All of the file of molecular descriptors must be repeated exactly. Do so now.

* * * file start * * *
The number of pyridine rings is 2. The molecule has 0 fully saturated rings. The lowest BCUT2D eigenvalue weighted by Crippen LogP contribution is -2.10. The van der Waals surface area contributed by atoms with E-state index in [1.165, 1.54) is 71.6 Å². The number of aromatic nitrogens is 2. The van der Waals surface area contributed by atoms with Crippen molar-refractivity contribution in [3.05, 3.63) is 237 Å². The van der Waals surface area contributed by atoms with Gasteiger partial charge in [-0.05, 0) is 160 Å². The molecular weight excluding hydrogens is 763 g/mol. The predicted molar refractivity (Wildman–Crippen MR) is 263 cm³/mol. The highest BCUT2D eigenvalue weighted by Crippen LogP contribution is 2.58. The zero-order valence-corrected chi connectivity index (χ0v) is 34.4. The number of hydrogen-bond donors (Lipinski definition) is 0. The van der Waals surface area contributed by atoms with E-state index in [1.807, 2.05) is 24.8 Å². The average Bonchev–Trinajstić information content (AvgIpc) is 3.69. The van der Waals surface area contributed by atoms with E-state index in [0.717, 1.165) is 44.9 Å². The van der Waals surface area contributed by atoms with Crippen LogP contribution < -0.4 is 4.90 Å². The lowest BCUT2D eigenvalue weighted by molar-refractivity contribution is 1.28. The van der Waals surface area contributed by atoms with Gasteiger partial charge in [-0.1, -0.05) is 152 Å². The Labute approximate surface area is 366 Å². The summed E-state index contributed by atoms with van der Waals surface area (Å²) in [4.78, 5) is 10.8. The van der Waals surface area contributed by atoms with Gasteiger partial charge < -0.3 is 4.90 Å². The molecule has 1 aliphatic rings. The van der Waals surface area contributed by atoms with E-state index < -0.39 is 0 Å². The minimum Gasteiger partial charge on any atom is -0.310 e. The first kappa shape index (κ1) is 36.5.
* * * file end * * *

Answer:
The number of pyridine rings is 2. The molecule has 0 fully saturated rings. The lowest BCUT2D eigenvalue weighted by Crippen LogP contribution is -2.10. The van der Waals surface area contributed by atoms with E-state index in [1.165, 1.54) is 71.6 Å². The number of aromatic nitrogens is 2. The van der Waals surface area contributed by atoms with Crippen molar-refractivity contribution in [3.05, 3.63) is 237 Å². The van der Waals surface area contributed by atoms with Gasteiger partial charge in [-0.05, 0) is 160 Å². The molecular weight excluding hydrogens is 763 g/mol. The predicted molar refractivity (Wildman–Crippen MR) is 263 cm³/mol. The highest BCUT2D eigenvalue weighted by Crippen LogP contribution is 2.58. The zero-order valence-corrected chi connectivity index (χ0v) is 34.4. The number of hydrogen-bond donors (Lipinski definition) is 0. The van der Waals surface area contributed by atoms with E-state index in [1.807, 2.05) is 24.8 Å². The average Bonchev–Trinajstić information content (AvgIpc) is 3.69. The van der Waals surface area contributed by atoms with E-state index in [0.717, 1.165) is 44.9 Å². The van der Waals surface area contributed by atoms with Crippen LogP contribution < -0.4 is 4.90 Å². The lowest BCUT2D eigenvalue weighted by molar-refractivity contribution is 1.28. The van der Waals surface area contributed by atoms with Gasteiger partial charge in [-0.1, -0.05) is 152 Å². The Labute approximate surface area is 366 Å². The summed E-state index contributed by atoms with van der Waals surface area (Å²) in [4.78, 5) is 10.8. The van der Waals surface area contributed by atoms with Gasteiger partial charge < -0.3 is 4.90 Å². The molecule has 1 aliphatic rings. The van der Waals surface area contributed by atoms with E-state index < -0.39 is 0 Å². The minimum Gasteiger partial charge on any atom is -0.310 e. The first kappa shape index (κ1) is 36.5.